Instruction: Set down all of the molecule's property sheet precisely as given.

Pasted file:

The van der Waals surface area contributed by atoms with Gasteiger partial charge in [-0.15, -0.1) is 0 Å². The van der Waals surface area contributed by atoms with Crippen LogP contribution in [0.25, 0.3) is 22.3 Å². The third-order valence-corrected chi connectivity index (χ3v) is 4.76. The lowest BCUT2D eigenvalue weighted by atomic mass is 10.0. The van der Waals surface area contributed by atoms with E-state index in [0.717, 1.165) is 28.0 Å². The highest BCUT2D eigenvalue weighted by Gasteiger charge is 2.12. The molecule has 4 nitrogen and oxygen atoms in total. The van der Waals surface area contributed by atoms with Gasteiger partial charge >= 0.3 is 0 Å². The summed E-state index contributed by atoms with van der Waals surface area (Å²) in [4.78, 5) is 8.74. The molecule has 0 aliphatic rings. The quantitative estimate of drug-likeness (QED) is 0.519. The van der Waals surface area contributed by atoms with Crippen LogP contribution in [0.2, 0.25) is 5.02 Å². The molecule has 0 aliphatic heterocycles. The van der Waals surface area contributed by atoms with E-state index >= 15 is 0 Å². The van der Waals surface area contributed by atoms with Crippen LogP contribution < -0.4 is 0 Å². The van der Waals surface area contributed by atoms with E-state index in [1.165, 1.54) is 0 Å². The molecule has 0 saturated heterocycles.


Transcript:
The van der Waals surface area contributed by atoms with Gasteiger partial charge in [-0.15, -0.1) is 0 Å². The van der Waals surface area contributed by atoms with Crippen LogP contribution in [0.25, 0.3) is 22.3 Å². The third-order valence-corrected chi connectivity index (χ3v) is 4.76. The lowest BCUT2D eigenvalue weighted by atomic mass is 10.0. The van der Waals surface area contributed by atoms with E-state index in [0.717, 1.165) is 28.0 Å². The highest BCUT2D eigenvalue weighted by Gasteiger charge is 2.12. The molecule has 4 nitrogen and oxygen atoms in total. The van der Waals surface area contributed by atoms with Gasteiger partial charge >= 0.3 is 0 Å². The summed E-state index contributed by atoms with van der Waals surface area (Å²) in [4.78, 5) is 8.74. The molecule has 0 aliphatic rings. The quantitative estimate of drug-likeness (QED) is 0.519. The van der Waals surface area contributed by atoms with Crippen LogP contribution in [0.2, 0.25) is 5.02 Å². The molecule has 0 aliphatic heterocycles. The van der Waals surface area contributed by atoms with E-state index >= 15 is 0 Å². The van der Waals surface area contributed by atoms with Crippen LogP contribution < -0.4 is 0 Å². The van der Waals surface area contributed by atoms with E-state index in [1.165, 1.54) is 0 Å². The molecule has 0 saturated heterocycles.